Hitchcock's Bible Names
A grape; a knot
Easton's Bible Dictionary
Grape-town, one of the cities in the mountains of Judah, from which Joshua expelled the Anakim (Joshua 11:21 ; 15:50 ). It still retains its ancient name. It lies among the hills, 10 miles south-south-west of Hebron.
Fausset's Bible Dictionary
A town once belonging to the Anakim, in the mountains of Judah (Joshua 11:21); still so-called; ten miles S.S.W. of Hebron.
Hastings' Dictionary of the Bible
ANAB . A city of Judah in the Negeb hills ( Joshua 11:21 ; Joshua 15:50 ), inhabited first by the Anakim. Now the ruin ‘Anab near Debir.
Holman Bible Dictionary
(ay' nab) Place name meaning, “grape.” Joshua eliminated the Anakim from southern Judah including Hebron, Debir, and Anab (Joshua 11:21 ). Joshua allotted the mountain city to Judah (Joshua 15:50 ). Located at modern Khirbet Anab about fifteen miles southwest of Hebron.
Morrish Bible Dictionary
City mentioned with Debir and Hebron in the mountains of Judah, where the Anakims dwelt. Joshua 11:21 ; Joshua 15:50 . It retains the same name, 31 24' N, 34 56' E .
. Now the ruin ‘Anab
- ” Joshua eliminated the Anakim from southern Judah including Hebron, Debir, and Anab
(Joshua 11:21 ). Located at modern Khirbet Anab
about fifteen miles southwest of Hebron
- ] form of Charmande , a town on the Euphrates mentioned by Xenophon ( Anab
- On their way back they explored the route which led into the south (the Negeb) by the western edge of the mountains at Telilat el-'Anab
- δυνάστης suggests that he possessed unusual power and influence at Court; the word is not found in a similar connexion elsewhere in the NT (it is used of God in 1 Timothy 6:15 and of kings in Luke 1:52), but we have two good instances in Xenophon (Anab
- (the Jeshimon) to 'Anab
and the plain on the W
Har signifies inhabitable sites situated on hills and/or mountainsides: “And at that time came Joshua, and cut off the Anakim from the mountains, from Hebron, from Debir, from Anab
, and from all the mountains of Judah, and from all the mountains of Israel: Joshua destroyed them utterly with their cities” (Josh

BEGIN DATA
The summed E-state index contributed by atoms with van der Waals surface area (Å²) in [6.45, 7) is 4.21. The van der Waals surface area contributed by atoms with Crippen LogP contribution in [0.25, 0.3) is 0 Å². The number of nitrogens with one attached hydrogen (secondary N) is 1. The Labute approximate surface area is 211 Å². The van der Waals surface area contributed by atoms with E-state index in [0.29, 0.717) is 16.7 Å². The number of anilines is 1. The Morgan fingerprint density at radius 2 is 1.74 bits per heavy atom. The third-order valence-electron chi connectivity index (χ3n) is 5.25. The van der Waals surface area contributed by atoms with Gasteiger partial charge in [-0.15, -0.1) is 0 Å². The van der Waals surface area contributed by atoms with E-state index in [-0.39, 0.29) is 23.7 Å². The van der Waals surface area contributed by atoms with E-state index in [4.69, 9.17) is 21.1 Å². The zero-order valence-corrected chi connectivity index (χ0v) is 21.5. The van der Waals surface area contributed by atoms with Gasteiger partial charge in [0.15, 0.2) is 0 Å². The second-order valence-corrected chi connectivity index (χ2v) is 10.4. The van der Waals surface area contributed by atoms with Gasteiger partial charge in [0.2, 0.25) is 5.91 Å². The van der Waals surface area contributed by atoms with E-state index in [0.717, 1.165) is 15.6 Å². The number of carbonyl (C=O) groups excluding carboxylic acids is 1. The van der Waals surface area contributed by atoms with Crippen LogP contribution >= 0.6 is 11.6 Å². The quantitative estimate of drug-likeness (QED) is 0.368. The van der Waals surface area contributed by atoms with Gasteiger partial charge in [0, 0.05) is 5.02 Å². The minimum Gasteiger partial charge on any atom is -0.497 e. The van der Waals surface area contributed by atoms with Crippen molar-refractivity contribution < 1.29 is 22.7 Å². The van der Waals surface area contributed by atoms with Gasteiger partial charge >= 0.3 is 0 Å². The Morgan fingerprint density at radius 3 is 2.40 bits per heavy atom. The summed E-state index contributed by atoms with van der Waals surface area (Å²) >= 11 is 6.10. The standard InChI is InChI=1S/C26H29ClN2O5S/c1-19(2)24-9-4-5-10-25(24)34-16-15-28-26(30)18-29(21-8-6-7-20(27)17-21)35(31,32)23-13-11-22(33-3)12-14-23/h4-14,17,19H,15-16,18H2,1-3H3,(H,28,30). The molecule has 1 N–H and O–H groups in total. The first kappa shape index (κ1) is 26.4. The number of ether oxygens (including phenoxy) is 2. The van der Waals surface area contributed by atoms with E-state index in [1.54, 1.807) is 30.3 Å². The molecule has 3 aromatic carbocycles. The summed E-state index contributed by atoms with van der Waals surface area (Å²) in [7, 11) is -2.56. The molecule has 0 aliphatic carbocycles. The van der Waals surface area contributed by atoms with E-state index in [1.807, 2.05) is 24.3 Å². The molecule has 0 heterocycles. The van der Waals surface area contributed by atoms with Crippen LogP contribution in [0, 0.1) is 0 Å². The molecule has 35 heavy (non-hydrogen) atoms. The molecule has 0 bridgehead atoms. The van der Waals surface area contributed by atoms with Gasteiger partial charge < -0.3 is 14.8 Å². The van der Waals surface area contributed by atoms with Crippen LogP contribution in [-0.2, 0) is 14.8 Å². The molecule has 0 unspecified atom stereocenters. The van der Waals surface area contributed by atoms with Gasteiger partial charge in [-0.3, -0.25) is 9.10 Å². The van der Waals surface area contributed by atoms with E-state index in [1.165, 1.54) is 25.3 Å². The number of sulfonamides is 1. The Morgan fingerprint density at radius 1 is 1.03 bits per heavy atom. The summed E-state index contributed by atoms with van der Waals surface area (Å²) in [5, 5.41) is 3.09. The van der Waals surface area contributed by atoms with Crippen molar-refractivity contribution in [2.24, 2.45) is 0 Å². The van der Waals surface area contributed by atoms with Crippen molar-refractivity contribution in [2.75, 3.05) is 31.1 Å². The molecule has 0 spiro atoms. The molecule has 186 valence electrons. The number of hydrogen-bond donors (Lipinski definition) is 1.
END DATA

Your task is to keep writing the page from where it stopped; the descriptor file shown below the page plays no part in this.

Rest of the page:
- Its fleet helped Alexander the Great against Tyre (Arrian, Anab
- ] even at the present day there may be seen in Gilead (Wâdy Ezrak), a village, named Anab
, of Troglodyte dwellers; in this village there are about a hundred families
- Xenophon, the first writer who mentions it (Anab
- 95) it meant the southern littoral of the Euxine, and to Xenophon (Anab
- ) calls it ‘a great city of Phrygia,’ and Xenophon describes it as πόλιν οἰκουμένην εὐδαίμονα καὶ μεγάλην (Anab
- ) found it a πόλιν μεγάλην καὶ εὐδαίμονα, where Syennesis, king of Cilicia, had his residence (Anab
- He too gives this name to the desert to the east of the Euphrates, the desert which separates Babylonia from Mesopotamia proper ( Anab
- Many places, however, got their designation from a salient natural feature, a well ( beer ), a fountain ( en , in En-gedi ), a meadow ( abel ), a vineyard ( karmel ), woods ( jearim ), in Kirath-jearim ), a hill ( Gibeah, Gibeon, Ramah ), trees ( Bethphage, Bethtappuah, Anab
, Abel-hasshittim, Elah, Allon-bacuth ); from some circumstance belonging to the history or legends of the locality, an encampment ( Mahanaim ), a watch-tower ( Migdal, Megiddo, Mizpah ), a village ( Hazer ), a temporary abode of shepherds ( Succoth ), a place of refuge ( Adullam ), a vision ( Bcer-lahai-roi ); from the clan which dwelt there ( Samaria )
- Xenophon to the Ten Thousand: ‘I have observed that as many as yearn to live by every means in warfare, these, for the most part, die evilly and shamefully; but as many as have recognized that death is common to all and necessary for men, and strive to die nobly, these I see rather arriving at old age, and, while they live, passing their days more blessedly’ (Anab